The Institute for Energy Research, a conservative advocacy group, made a similar point.
“The latest development in Edward Snowden's global search for asylum may well end up in Venezuela, a longtime supplier of crude oil to U.S. refiners and an increasingly hostile regime to American interests,” said Benjamin Cole, a spokesman for the group, which includes fossil fuel interests among its backers.
“Once again, the president's refusal to permit the Keystone XL pipeline has made America weaker, with the strange reality that we are yet dependent on Venezuela, sending billions of dollars to that country for oil, and ostensibly funding the flight of Edward Snowden,” he added.
U.S. imports from Venezuela have generally been declining for more than a decade, but the country remains a substantial supplier.
Canada provides more oil to the U.S. than any other foreign nation by far, and Saudi Arabia and Mexico are ahead of Venezuela as well, federal data shows.
The asylum offer is one of several recent events that could shake up the political and lobbying battle over Keystone.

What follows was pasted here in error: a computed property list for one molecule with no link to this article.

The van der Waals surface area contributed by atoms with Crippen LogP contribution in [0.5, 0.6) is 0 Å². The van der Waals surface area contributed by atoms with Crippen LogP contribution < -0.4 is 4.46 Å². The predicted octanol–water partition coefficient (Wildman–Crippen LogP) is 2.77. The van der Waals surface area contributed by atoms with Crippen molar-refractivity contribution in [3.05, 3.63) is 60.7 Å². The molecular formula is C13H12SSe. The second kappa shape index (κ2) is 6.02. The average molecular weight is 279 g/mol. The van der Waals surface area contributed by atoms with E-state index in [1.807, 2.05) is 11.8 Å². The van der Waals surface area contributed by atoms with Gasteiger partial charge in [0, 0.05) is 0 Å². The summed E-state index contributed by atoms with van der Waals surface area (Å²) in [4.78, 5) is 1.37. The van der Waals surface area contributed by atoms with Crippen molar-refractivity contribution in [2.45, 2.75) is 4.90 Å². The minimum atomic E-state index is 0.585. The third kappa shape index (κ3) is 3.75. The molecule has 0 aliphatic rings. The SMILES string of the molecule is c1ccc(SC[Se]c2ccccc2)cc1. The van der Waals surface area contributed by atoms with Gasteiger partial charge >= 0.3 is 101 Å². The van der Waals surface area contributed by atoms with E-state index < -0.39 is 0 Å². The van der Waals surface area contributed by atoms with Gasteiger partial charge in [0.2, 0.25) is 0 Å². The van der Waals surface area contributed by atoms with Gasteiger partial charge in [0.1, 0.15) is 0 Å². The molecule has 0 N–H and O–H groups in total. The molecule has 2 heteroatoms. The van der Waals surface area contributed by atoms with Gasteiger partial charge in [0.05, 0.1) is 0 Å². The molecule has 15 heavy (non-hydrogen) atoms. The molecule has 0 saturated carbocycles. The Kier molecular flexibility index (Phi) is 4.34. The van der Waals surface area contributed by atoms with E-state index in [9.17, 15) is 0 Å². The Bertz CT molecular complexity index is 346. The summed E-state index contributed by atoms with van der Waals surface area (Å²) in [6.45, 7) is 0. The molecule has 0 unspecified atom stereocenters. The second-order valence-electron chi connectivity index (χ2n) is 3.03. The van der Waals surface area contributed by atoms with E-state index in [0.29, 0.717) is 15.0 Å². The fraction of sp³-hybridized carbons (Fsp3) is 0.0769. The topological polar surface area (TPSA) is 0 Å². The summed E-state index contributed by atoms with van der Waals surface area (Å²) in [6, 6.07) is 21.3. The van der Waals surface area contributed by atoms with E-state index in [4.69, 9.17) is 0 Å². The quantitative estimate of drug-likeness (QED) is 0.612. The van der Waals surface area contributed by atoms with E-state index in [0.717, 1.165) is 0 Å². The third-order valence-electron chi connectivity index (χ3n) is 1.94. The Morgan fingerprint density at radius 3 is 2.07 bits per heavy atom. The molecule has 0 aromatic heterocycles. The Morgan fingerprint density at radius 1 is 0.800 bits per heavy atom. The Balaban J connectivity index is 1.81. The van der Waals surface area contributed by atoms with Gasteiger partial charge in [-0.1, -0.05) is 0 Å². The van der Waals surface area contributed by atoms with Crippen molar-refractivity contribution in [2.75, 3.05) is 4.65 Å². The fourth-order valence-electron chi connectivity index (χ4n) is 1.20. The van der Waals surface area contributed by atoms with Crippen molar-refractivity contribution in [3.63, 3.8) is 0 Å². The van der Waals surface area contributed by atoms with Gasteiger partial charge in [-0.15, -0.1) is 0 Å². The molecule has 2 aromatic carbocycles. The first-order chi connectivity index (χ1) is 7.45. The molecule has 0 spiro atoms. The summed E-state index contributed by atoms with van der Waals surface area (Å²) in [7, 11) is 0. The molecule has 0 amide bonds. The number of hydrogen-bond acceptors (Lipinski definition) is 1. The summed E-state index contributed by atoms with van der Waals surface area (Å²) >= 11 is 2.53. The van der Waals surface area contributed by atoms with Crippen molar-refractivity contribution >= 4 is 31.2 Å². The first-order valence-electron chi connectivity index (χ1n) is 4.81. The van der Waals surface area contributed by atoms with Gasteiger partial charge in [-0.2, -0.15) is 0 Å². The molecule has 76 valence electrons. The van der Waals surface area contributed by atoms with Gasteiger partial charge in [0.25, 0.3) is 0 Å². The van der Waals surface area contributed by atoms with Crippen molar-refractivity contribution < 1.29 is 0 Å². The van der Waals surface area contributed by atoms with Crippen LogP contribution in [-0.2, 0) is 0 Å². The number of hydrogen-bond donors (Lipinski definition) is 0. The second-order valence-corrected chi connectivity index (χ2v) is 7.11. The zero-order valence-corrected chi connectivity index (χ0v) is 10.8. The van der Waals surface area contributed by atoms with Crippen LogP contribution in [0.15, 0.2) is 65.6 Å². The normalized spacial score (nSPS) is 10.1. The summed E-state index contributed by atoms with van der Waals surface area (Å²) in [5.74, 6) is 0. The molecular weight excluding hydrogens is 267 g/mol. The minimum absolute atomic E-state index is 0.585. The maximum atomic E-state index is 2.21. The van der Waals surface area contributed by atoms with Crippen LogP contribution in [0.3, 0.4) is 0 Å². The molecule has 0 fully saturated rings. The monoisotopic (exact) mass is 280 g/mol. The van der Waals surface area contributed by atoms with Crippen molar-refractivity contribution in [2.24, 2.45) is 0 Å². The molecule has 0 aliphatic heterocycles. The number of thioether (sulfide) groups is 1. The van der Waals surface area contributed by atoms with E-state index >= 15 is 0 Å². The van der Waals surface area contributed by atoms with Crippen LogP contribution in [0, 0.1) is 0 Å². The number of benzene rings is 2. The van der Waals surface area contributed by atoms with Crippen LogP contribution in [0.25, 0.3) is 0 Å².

President Obama in late June said he would not approve TransCanada Corp.’s pipeline if it “significantly exacerbates” carbon emissions.
“The net effects of the pipeline’s impact on our climate will be absolutely critical to determining whether this project is allowed to go forward,” Obama said in comments vague enough to spur dispute over whether he made approval more likely or less likely.
On Saturday, a train carrying crude oil in Quebec derailed and caused multiple deaths, an accident that’s quickly spurring new scrutiny of the safety of crude-by-rail as an alternative to pipelines.